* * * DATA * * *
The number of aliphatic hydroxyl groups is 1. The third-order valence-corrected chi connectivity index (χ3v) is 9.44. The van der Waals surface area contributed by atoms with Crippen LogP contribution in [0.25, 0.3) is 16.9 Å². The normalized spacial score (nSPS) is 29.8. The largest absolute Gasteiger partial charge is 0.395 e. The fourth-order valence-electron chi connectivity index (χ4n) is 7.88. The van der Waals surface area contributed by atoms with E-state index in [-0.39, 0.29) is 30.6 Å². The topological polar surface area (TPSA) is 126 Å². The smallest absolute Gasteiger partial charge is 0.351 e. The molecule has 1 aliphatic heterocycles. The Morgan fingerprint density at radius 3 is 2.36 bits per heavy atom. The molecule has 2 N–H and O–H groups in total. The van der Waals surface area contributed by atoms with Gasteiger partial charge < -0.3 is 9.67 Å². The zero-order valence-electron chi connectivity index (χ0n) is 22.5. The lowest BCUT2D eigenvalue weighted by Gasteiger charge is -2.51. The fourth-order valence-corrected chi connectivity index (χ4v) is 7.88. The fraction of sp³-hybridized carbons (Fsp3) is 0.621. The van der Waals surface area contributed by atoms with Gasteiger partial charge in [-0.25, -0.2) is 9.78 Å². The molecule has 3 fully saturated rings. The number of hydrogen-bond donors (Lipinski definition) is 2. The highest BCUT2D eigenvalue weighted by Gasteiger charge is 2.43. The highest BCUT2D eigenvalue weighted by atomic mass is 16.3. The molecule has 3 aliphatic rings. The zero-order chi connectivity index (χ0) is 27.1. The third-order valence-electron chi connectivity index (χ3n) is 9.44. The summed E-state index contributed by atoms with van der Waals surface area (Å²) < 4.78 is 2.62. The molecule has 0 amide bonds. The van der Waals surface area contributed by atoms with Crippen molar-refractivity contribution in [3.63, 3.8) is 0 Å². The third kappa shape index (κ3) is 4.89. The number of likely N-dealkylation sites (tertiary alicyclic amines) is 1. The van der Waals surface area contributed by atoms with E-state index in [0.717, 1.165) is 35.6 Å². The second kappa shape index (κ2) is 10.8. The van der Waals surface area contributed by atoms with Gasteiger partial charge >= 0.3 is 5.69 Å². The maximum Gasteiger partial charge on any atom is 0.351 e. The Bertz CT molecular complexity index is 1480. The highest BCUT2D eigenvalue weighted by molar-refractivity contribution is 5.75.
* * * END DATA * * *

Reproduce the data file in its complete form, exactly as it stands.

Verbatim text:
The number of aliphatic hydroxyl groups is 1. The third-order valence-corrected chi connectivity index (χ3v) is 9.44. The van der Waals surface area contributed by atoms with Crippen LogP contribution in [0.25, 0.3) is 16.9 Å². The normalized spacial score (nSPS) is 29.8. The largest absolute Gasteiger partial charge is 0.395 e. The fourth-order valence-electron chi connectivity index (χ4n) is 7.88. The van der Waals surface area contributed by atoms with E-state index in [-0.39, 0.29) is 30.6 Å². The topological polar surface area (TPSA) is 126 Å². The smallest absolute Gasteiger partial charge is 0.351 e. The molecule has 1 aliphatic heterocycles. The Morgan fingerprint density at radius 3 is 2.36 bits per heavy atom. The molecule has 2 N–H and O–H groups in total. The van der Waals surface area contributed by atoms with Gasteiger partial charge < -0.3 is 9.67 Å². The zero-order valence-electron chi connectivity index (χ0n) is 22.5. The lowest BCUT2D eigenvalue weighted by Gasteiger charge is -2.51. The fourth-order valence-corrected chi connectivity index (χ4v) is 7.88. The fraction of sp³-hybridized carbons (Fsp3) is 0.621. The van der Waals surface area contributed by atoms with Gasteiger partial charge in [-0.25, -0.2) is 9.78 Å². The molecule has 3 fully saturated rings. The number of hydrogen-bond donors (Lipinski definition) is 2. The highest BCUT2D eigenvalue weighted by Gasteiger charge is 2.43. The highest BCUT2D eigenvalue weighted by atomic mass is 16.3. The molecule has 3 aliphatic rings. The zero-order chi connectivity index (χ0) is 27.1. The third-order valence-electron chi connectivity index (χ3n) is 9.44. The summed E-state index contributed by atoms with van der Waals surface area (Å²) < 4.78 is 2.62. The molecule has 0 amide bonds. The van der Waals surface area contributed by atoms with Crippen molar-refractivity contribution in [3.63, 3.8) is 0 Å². The third kappa shape index (κ3) is 4.89. The number of likely N-dealkylation sites (tertiary alicyclic amines) is 1. The van der Waals surface area contributed by atoms with E-state index in [0.717, 1.165) is 35.6 Å². The second kappa shape index (κ2) is 10.8. The van der Waals surface area contributed by atoms with Gasteiger partial charge >= 0.3 is 5.69 Å². The maximum Gasteiger partial charge on any atom is 0.351 e. The Bertz CT molecular complexity index is 1480. The highest BCUT2D eigenvalue weighted by molar-refractivity contribution is 5.75.